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Nice.  Will this become the tallest tower in UC?  What is currently the tallest?  The main UH tower?  The new(er) CCF building?  Tudor Arms?  Intecontintal?  I honestly have no idea. 

 

Lots of curved glass being added to the neighborhood over the past decade.

 

This will probably need its own thread.

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If it makes it to 28 stories I would have to think this would be the tallest.

 

Anyone know the tower built 40 years ago as the last market-rate 20+ story?  Must have been Reserve Square?

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Created a new topic for this project. Carry on.

 

Or one of the Gold Coast buildings? Although I think they were around in the 60's.

 

 

The Gold Coast high-rises are all on the Lakewood side of West 117th.

 

I'm sure they're referring to the two high rises that are now called Reserve Square. Those were built 40 years ago as referred to in the press release.


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"Cleveland definitely needs a high-rise, high-end luxury apartment project," Kanne said. "You haven't had a new high-rise for about 20 years. In the past 20 years, technology and design of apartments have changed radically.

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Yep, that's what the guy said in the PD article. In the press release they said 40 years. Whatever. It's been a long time. And since Uptown is charging up to $2 per square foot, now may be the right time.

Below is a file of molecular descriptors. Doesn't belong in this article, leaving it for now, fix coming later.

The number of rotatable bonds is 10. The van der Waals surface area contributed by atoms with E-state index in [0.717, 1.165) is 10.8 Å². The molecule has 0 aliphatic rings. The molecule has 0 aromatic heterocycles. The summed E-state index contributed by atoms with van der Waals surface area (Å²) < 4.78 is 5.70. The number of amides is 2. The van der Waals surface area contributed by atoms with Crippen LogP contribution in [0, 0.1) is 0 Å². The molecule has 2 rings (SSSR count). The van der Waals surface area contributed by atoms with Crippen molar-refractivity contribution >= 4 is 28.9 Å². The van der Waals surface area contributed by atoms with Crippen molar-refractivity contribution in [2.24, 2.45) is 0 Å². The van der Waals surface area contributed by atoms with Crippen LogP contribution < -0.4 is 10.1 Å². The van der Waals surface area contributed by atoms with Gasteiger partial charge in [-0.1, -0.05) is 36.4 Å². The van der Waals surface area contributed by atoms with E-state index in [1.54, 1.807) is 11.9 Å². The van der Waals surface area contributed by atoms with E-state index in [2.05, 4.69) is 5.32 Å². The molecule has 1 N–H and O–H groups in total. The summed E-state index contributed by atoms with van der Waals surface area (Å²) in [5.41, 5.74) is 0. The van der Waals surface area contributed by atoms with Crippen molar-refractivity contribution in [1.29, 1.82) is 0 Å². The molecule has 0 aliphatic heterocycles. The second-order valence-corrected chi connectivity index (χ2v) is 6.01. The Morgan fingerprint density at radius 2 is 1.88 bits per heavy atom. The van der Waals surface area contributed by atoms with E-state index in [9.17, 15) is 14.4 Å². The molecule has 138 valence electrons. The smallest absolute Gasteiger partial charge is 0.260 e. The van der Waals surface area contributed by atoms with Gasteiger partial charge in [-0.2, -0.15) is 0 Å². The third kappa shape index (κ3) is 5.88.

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28 stories would definitely be the tallest in UC. There's a few 10 & 12 story buildings but I don't think anything much above that.

 

You'd also have to account for the difference in ceiling heights between residential and office/hospital...... but I suspect you are right that this will clearly be the tallest.  My guess is we are probably looking at between 275-325 ft...... somewhere in the neighborhood of 55 Public Square and amongst the Top 20 tallest buildings in the entire city

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Short of Toby Cosgrove, no one is paying $10k a month.  I'd bet a lot of money that the penthouse prices get revised down - even $5k per month would be a lot.

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While I'm pretty sure none of us loved the closed off'edness of a high rise when it was first mentioned last year, it's awesome to see the momentum of UC, and unlike some of the other projects RTA has claimed were TOD around the Healthline, this actually is. If it can get occupied in a reasonable amount of time, I have to assume it'll lead to even more investment in UC.